The voice of archaeology in Britain and beyond

Cover of British Archaeology 107

Issue 107

July / August 2009



Scottish dig has big surprise in the post

Urine to navel fluff: the first complete witch bottle

Celtic tankard adds value to Welsh treasure

In the press

In Brief & Phase 2


on the web

Recommended websites
Websites of univeristy archaeology departments and a community site for Digging Vindolanda.


your views and responses

CBA Correspondent

Some recent projects benefiting from Challenge Funding.

my archaeology

Simon McBurney is a writer and actor; his father, archaeologist Charles


ISSN 1357-4442

Editor Mike Pitts

on the web

Top Site

Now teaching archaeology at the University of Aberdeen, Caroline Wickham-Jones checked out the competition's websites.

Aberdeen has been building a new website: the content had to be collated from scratch for the UK's newest department of archaeology. Others have the benefit of websites that have grown over the years – or so I imagine. How persuasive are they?

What is archaeology, why study it? Surprisingly few departments address this on their home pages. Central Lancashire and Oxford are honourable exceptions; elsewhere the information is hidden, as at Bradford.

So, you have chosen your career, who will teach you? Every department provides staff information, but it is not always simple. Sheffield offers a variety of options before names, Reading leads you through information "About us". Some are more up front (Exeter), a few even name the department head on their home page (Oxford), though Lampeter's "message from the head of department" is strangely anonymous. Data on individuals vary from biographic detail (Aberdeen) to notes (Liverpool), while unusually Nottingham includes future research. Photos (if they exist) vary from smiling (or not) mugshots to extreme action snaps.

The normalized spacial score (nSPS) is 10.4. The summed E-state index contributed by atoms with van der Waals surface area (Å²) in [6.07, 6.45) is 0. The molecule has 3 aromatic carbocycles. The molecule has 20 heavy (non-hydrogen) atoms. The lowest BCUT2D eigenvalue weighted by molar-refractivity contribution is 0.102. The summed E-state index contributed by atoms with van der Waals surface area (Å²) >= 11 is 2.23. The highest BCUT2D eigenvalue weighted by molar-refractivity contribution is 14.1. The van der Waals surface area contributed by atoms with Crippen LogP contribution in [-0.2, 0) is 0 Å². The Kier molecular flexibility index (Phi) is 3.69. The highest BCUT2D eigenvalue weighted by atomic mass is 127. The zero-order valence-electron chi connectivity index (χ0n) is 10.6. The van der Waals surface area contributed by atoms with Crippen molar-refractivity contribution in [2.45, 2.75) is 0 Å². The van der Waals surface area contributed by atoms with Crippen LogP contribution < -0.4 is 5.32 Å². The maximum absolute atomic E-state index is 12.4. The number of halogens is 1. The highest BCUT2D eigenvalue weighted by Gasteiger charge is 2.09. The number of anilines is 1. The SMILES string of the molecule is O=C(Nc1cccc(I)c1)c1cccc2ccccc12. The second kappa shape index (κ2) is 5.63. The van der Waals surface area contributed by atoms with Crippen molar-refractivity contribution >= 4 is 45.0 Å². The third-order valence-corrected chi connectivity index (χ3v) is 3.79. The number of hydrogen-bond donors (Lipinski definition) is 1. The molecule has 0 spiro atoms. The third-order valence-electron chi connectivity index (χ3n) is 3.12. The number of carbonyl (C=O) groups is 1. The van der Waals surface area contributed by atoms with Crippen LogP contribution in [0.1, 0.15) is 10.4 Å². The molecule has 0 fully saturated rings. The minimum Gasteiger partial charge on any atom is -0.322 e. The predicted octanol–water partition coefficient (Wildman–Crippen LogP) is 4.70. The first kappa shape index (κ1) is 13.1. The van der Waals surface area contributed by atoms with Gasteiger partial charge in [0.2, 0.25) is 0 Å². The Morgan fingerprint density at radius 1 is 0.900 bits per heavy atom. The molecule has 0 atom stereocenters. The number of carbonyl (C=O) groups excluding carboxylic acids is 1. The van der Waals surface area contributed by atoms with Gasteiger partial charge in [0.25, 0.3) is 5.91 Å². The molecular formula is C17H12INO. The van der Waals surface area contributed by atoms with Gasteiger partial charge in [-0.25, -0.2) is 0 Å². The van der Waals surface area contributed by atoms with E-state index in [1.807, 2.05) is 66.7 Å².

What will you learn? Glasgow's comprehensive course detail includes reading lists. Others are less generous (Bristol), though all provide useful information.

It is all very well to learn, but what sort of research takes place? All universities promote their strengths on their home pages. UCL (the formerly independent Institute of Archaeology) emphasises quality control before leading you into five different research groups. Liverpool explains the organisation of research. Cambridge directs you to some impressive pages.

So, is this an ivory tower? What else goes on around the department? Most sites link to news from their home page, but not all look very dynamic. Exeter devotes a column to news and photos. York's simple format emphasises up-to-date headlines. Edinburgh is content with two news stories. Queens University Belfast has plenty, but they are hidden. Some mix events into news (Leicester), others keep them separate (UCL).

The final choice: why here? Many departments highlight the recent research assessment results; some emphasise outside links, others quality of life. Durham covers everything: its position as a top-rated department, the challenges and opportunities of archaeology, the facilities and links on offer. Orkney College emphasises location. Bournemouth is more modest.

And what about a job? A question that most avoid. Liverpool addresses it statistically (there seem to be a lot of archaeologically-educated sales staff), while Queens University Belfast remains upbeat (why not start in "the booming commercial sector"?).

There is a refreshing lightness and modernity in the appearance of almost every site. But obvious (to me) information is not always clear, and finding a department's site from the university home page is often far from easy. Perhaps word of mouth – or last week's Time Team – still plays an important role?

Top Site Thumbnail

• See the Guardian university guide on archaeology.